Exclusive: Michael Savage wonders why victims are coming to U.S.
Editor’s note: This is the first of a series of columns on the Ebola epidemic by radio talk-show host Michael Savage, who has a Ph.D. in epidemiology.
The madness of Ebola is only matched by the madness of America.
Let’s start with common sense. If a member of your family has the viral illness known as the common cold, what do you normally do? Well, you try to avoid contact with that person. Certainly, you want to avoid them sneezing on you or the droplets from their cough spreading anywhere in the house.
You both isolate and avoid an infected patient. Well, Ebola is a viral illness. Common sense would dictate you isolate and avoid contact with patients, because in this case the disease is often fatal.
And yet, the morons who are running America are bringing infected patients to America, allegedly to treat them, but we all know it is an untreatable disease. It can only be managed. The entire story of bringing these Ebola patients from West Africa to America stinks to high Heaven. There is much more involved.
But let us look at what Ebola is. Ebola is one of several viral hemorrhagic fevers. In the field of epidemiology, it is known as a non-vector-borne infectious disease. That means it is not transmitted by an insect or other vector. Other similar non-vector-borne infectious diseases you may have heard of would include:
- Hantavirus, contracted from rodent droppings
- Lassa fever
- Marburg virus
Hemorrhagic diseases that are vector-borne, transmitted by mosquitoes, include dengue and yellow fever.
While each of these diseases is different, they are all hemorrhagic fevers, with some common symptoms including flushing of the face and chest; small red and purple spots; bleeding; swelling caused by edema; low-blood pressure; and shock. In some cases symptoms are more dramatic than in others.
It should be noted that there has been a bioterrorism potential related to the hemorrhagic fever viruses. Some of them can be transmitted to humans through a respiratory route. Although there is no current evidence that any of these viruses have been weaponized or developed into a biological weapon, all of them are considered by military medical planners to have a potential to be disseminated through the air to be weaponized or to be used with other agents that could weaponize them.
Why are they bringing patients to Atlanta when they should be treated in Africa?
Well, I think you have to look at the money involved. But before we follow the money as to what’s involved in terms of the potential vaccine profits, let us look at the disease itself.
Ebola is one of various viral hemorrhagic fevers. There have been notable hemorrhagic fever outbreaks in history. In Cocoliztli, Mexico, in 1545, there was an outbreak that wiped out a great part of the population. There was the great yellow fever epidemic of 1793 in Philadelphia in which nearly 10 percent of the population of 50,000 succumbed to the disease. In Congo in 1998 to 2000, there was an outbreak of Marburg virus disease. And, of course, there is now the ongoing West Africa Ebola outbreak with record numbers already dead and spreading rapidly.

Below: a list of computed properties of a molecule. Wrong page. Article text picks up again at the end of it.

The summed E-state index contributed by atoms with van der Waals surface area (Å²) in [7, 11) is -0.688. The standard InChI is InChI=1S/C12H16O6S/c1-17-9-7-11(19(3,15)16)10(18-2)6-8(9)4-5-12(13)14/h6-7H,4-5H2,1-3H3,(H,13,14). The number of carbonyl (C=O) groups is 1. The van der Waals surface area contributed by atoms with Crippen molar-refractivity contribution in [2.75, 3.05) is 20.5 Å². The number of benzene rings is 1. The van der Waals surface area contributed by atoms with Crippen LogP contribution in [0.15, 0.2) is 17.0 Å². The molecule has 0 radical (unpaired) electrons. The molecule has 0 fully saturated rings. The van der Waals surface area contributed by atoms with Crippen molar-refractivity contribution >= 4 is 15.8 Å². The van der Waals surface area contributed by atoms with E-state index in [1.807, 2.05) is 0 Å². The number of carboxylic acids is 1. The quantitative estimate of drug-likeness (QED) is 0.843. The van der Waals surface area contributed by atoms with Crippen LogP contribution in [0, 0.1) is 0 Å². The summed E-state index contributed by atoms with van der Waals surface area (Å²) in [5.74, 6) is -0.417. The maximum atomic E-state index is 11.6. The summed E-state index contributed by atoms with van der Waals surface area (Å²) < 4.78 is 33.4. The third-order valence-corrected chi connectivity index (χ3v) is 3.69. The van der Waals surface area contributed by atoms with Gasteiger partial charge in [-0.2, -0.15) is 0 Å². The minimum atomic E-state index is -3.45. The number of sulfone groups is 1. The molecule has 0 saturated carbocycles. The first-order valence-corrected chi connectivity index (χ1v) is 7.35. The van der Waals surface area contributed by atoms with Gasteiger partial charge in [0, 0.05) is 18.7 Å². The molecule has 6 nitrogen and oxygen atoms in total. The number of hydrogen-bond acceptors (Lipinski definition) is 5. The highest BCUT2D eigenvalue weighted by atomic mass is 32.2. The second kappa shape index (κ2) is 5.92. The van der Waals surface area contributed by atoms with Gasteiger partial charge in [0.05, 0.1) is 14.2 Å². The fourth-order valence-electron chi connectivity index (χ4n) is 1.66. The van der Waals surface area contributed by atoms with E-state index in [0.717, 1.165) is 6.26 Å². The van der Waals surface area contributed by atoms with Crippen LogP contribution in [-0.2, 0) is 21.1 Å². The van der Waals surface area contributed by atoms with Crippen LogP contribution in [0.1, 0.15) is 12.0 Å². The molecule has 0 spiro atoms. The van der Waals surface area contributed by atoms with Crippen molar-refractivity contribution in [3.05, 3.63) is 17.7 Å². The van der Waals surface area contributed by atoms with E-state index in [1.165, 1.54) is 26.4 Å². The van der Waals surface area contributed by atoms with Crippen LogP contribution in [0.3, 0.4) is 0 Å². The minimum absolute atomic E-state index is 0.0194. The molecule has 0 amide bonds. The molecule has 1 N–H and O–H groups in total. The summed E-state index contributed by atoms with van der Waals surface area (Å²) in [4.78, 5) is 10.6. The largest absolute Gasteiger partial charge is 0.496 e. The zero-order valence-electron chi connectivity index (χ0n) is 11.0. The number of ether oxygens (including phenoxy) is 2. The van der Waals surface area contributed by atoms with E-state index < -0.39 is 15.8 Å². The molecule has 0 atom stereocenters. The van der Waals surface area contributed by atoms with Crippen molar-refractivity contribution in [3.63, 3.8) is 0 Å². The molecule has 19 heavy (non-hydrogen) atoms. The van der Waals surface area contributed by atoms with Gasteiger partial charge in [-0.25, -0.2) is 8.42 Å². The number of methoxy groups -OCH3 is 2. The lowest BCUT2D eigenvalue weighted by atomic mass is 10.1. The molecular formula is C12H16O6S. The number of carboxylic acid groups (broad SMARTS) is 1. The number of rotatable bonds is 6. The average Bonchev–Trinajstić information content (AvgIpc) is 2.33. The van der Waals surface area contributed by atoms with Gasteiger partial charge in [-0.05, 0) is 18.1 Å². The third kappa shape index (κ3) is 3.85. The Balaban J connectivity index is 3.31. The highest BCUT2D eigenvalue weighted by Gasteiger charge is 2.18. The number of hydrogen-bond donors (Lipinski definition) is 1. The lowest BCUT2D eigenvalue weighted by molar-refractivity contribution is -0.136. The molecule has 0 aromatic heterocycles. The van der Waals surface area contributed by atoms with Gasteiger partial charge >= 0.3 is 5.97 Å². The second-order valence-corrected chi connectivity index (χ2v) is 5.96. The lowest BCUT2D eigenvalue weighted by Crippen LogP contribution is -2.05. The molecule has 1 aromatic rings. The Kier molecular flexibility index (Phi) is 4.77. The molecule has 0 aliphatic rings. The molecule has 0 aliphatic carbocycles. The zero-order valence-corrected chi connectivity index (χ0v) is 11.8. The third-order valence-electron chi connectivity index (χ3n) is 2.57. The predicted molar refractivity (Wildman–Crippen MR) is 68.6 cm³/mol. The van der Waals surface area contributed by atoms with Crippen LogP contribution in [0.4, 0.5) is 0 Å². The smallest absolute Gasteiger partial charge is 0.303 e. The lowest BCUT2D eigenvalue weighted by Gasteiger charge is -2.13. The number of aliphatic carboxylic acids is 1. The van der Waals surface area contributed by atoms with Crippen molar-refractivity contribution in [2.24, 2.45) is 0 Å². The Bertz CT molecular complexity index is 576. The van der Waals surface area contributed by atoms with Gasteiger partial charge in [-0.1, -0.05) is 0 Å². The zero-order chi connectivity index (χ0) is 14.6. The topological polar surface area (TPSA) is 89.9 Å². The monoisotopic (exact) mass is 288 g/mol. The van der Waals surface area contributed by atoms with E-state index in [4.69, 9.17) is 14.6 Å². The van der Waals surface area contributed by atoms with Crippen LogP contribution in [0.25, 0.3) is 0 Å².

So here are some questions. All these experts on television are telling us it’s perfectly safe and we need not worry. And the lamest answer comes when you ask them how the medical doctor who they brought to Atlanta contracted Ebola in Africa. Their answer is always the same: “Oh, an accidental needle prick.”
This is nonsense. It is possible they were experimenting on the poor African villagers and the disease got out of control. Now, they are bringing in highly infectious patients into this nation that is Ebola-free. In doing so, they are violating the primary rule of contagion: isolation. They are now using this: “We must fight our fears or remain compassionate.” This story is unraveling.
Now let’s follow the money. A recent USA Today article had this headline: “NIH to launch early Ebola vaccine trial in September.” What does that mean? Well, what it means is this: Until the current outbreak of Ebola, many in the industry said there was not a great need for an Ebola vaccine, because the virus only caused 10-100 infections per year. But that’s all changed.
Now, according to Dr. Scott Lillibridge, assistant dean at the Texas A&M School of Public Health, “The current outbreak has somewhat changed our thinking.” More people now think the world needs an Ebola vaccine. Why? Because there’s going to be a call to vaccinate entire populations of nations or to vaccinate health workers in hospitals and clinics to protect them from getting and spreading the virus.
So what’s going on is that the FDA is making exceptions to its usually stringent rules for drug development in evaluating treatments for Ebola. And as a result, they’re speeding forward with a stage I trial with a man-made antibody treatment.
We all know that for the full-blown Ebola hemorrhagic virus, there is no drug on the planet that is going to cure it. But as of now, in the monkey model there are drugs that can arrest early stages of infection. Why have they brought an infected doctor and another patient from the area of contagion to Emory University in the U.S. when these individuals could treated just as well in Africa? Perhaps they are using these two patients as guinea pigs in a trial for a new vaccine from which billions are to be made if successful.